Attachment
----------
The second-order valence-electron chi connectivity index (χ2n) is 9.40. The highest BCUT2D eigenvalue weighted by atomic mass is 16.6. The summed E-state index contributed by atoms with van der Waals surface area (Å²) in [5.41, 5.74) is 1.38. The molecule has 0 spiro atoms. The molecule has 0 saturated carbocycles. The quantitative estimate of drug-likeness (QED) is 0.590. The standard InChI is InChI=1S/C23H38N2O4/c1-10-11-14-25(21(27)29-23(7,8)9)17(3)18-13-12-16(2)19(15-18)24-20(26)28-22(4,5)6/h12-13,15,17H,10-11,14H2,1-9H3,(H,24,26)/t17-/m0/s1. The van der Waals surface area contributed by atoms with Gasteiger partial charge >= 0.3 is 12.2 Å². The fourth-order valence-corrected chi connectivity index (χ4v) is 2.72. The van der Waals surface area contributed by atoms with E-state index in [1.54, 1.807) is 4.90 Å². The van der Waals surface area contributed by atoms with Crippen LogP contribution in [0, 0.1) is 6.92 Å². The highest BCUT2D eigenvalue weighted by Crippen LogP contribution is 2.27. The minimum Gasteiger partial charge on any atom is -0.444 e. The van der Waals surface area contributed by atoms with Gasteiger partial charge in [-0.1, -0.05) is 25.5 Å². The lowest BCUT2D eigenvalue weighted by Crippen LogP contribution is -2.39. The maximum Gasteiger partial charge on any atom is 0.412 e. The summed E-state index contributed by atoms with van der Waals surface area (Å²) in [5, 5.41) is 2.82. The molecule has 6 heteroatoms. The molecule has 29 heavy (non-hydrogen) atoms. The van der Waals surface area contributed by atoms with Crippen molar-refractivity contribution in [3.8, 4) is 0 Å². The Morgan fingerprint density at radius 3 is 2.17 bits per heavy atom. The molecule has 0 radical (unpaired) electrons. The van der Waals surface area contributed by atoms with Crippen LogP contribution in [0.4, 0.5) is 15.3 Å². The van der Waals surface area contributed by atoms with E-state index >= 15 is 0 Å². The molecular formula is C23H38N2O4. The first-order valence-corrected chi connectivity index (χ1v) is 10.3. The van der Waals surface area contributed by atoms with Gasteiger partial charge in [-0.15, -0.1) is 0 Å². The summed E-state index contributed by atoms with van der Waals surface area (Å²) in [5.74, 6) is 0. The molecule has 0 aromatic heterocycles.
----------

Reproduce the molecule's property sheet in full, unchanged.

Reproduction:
The second-order valence-electron chi connectivity index (χ2n) is 9.40. The highest BCUT2D eigenvalue weighted by atomic mass is 16.6. The summed E-state index contributed by atoms with van der Waals surface area (Å²) in [5.41, 5.74) is 1.38. The molecule has 0 spiro atoms. The molecule has 0 saturated carbocycles. The quantitative estimate of drug-likeness (QED) is 0.590. The standard InChI is InChI=1S/C23H38N2O4/c1-10-11-14-25(21(27)29-23(7,8)9)17(3)18-13-12-16(2)19(15-18)24-20(26)28-22(4,5)6/h12-13,15,17H,10-11,14H2,1-9H3,(H,24,26)/t17-/m0/s1. The van der Waals surface area contributed by atoms with Gasteiger partial charge >= 0.3 is 12.2 Å². The fourth-order valence-corrected chi connectivity index (χ4v) is 2.72. The van der Waals surface area contributed by atoms with E-state index in [1.54, 1.807) is 4.90 Å². The van der Waals surface area contributed by atoms with Crippen LogP contribution in [0, 0.1) is 6.92 Å². The highest BCUT2D eigenvalue weighted by Crippen LogP contribution is 2.27. The minimum Gasteiger partial charge on any atom is -0.444 e. The van der Waals surface area contributed by atoms with Gasteiger partial charge in [-0.1, -0.05) is 25.5 Å². The lowest BCUT2D eigenvalue weighted by Crippen LogP contribution is -2.39. The maximum Gasteiger partial charge on any atom is 0.412 e. The summed E-state index contributed by atoms with van der Waals surface area (Å²) in [5, 5.41) is 2.82. The molecule has 6 heteroatoms. The molecule has 29 heavy (non-hydrogen) atoms. The van der Waals surface area contributed by atoms with Crippen molar-refractivity contribution in [3.8, 4) is 0 Å². The Morgan fingerprint density at radius 3 is 2.17 bits per heavy atom. The molecule has 0 radical (unpaired) electrons. The van der Waals surface area contributed by atoms with Crippen LogP contribution in [0.4, 0.5) is 15.3 Å². The van der Waals surface area contributed by atoms with E-state index >= 15 is 0 Å². The molecular formula is C23H38N2O4. The first-order valence-corrected chi connectivity index (χ1v) is 10.3. The van der Waals surface area contributed by atoms with Gasteiger partial charge in [-0.15, -0.1) is 0 Å². The summed E-state index contributed by atoms with van der Waals surface area (Å²) in [5.74, 6) is 0. The molecule has 0 aromatic heterocycles.